Through the process of wanting to help change these children’s lives for the better, we recognised that this journey had changed us for the better too. We had made a difference through our fundraising achievements, but we now had many new friends, muscles we never knew we had and an amazing time doing it all. Our own pains melted away with those children’s smiles and we were all soon talking about what we would be doing next year to help. There is always something more you can do. We need life-altering experiences like this to encourage more people to do the same. In opening our eyes and changing our own lives, we can evoke change in the lives of others.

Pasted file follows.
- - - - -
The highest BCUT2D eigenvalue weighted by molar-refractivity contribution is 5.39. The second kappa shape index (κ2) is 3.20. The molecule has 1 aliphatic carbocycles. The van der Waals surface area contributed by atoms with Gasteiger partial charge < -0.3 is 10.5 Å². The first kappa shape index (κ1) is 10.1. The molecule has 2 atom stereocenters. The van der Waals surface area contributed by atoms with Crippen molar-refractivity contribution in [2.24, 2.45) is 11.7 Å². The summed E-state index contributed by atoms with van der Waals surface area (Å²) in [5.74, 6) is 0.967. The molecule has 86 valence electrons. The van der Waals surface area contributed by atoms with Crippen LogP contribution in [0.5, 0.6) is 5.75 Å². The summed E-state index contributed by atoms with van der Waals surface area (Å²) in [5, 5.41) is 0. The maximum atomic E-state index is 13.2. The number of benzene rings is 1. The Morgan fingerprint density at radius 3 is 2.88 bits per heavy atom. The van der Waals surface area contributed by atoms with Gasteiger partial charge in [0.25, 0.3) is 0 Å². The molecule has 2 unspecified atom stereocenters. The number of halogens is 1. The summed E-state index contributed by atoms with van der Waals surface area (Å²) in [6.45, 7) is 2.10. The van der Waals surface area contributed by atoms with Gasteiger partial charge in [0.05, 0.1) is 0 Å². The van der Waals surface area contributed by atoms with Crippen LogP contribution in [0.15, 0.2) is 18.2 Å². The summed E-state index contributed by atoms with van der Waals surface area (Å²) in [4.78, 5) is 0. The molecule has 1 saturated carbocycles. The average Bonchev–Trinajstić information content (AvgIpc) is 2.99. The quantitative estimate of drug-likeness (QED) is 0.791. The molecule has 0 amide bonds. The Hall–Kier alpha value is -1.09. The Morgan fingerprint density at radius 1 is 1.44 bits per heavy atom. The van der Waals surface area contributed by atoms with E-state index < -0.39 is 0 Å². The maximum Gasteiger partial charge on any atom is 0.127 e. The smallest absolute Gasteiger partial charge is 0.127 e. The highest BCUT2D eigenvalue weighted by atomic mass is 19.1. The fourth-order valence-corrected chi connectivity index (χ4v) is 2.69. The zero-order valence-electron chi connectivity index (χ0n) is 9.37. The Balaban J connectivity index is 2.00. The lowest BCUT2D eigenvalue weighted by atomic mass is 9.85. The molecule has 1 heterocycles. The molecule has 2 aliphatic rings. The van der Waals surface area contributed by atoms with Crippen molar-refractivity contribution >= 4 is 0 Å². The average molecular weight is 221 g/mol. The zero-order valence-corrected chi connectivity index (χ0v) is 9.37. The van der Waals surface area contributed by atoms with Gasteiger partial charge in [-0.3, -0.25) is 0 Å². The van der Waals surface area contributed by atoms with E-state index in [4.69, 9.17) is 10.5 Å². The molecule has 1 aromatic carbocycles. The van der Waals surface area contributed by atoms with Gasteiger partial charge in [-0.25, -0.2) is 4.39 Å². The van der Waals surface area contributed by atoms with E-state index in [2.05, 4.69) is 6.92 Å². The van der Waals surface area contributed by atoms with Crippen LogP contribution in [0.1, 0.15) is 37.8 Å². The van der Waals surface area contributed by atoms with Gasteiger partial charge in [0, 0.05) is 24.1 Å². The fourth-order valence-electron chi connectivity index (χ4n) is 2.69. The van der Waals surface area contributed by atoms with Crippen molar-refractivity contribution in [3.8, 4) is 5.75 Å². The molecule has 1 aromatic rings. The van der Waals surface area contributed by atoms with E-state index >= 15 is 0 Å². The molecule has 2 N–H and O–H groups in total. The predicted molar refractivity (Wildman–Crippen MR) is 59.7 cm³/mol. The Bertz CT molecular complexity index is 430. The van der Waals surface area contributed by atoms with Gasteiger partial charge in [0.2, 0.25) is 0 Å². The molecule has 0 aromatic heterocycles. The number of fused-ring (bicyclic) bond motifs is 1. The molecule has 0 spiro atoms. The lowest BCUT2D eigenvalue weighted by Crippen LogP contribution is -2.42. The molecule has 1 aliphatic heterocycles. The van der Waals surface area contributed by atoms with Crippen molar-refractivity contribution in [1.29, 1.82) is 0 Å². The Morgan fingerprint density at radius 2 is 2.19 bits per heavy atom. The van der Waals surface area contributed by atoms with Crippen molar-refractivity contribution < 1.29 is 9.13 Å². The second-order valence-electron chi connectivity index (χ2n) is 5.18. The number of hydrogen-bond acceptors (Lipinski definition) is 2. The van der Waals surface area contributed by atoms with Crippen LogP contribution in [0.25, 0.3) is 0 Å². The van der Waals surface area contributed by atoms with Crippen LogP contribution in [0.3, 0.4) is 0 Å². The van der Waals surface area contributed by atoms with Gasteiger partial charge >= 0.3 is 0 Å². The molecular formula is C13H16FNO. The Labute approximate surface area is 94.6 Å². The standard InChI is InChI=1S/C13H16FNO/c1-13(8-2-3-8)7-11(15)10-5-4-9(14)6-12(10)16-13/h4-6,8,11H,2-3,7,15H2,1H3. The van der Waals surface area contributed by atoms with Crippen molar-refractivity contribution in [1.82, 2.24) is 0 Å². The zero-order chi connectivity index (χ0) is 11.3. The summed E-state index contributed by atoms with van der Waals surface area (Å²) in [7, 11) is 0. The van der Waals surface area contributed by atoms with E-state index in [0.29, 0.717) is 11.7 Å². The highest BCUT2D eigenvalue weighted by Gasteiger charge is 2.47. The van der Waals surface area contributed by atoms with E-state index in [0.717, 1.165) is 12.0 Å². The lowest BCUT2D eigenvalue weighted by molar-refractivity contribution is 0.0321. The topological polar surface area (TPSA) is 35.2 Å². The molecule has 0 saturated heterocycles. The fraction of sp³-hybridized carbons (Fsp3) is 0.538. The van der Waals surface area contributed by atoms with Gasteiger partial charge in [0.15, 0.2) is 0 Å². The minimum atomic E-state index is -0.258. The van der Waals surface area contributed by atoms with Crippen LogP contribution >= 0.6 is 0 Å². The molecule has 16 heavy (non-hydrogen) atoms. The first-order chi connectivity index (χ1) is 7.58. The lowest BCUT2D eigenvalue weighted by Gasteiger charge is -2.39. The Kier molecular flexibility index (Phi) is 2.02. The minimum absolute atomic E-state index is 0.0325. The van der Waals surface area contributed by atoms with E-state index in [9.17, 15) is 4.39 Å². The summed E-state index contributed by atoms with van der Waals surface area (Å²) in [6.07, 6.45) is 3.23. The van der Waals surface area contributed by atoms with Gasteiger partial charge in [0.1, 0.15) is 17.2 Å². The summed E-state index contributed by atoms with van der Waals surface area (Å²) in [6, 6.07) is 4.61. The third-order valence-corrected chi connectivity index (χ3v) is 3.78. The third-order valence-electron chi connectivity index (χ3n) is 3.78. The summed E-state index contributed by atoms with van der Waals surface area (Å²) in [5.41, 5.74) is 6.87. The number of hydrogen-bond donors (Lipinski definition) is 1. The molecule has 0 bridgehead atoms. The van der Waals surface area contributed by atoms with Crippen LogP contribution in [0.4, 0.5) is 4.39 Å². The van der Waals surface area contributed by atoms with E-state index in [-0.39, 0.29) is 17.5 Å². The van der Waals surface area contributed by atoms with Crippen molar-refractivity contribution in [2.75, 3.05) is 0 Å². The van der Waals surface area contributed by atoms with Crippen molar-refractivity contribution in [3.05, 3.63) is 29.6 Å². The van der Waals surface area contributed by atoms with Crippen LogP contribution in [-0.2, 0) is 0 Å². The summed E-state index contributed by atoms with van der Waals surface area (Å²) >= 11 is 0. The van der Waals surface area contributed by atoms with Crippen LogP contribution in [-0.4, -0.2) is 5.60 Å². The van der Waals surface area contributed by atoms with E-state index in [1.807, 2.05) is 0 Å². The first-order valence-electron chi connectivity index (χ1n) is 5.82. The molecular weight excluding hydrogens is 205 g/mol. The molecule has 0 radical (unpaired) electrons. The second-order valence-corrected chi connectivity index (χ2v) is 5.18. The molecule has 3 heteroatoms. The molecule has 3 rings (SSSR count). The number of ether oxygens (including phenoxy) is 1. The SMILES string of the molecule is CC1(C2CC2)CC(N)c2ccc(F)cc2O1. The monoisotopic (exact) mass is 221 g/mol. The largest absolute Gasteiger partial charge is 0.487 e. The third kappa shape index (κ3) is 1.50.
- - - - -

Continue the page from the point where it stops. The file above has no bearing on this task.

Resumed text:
As mentioned earlier, ABC (Action for Burns and Children) are planning another challenge for 2012. I hope I’ve given you more than enough reasons to convince you to join us. If not, then please think about these final few words from Aristotle; you really do: “get out what you put in”. So get out there, put in some effort and join us for what will surely be another life-changing and rewarding challenge.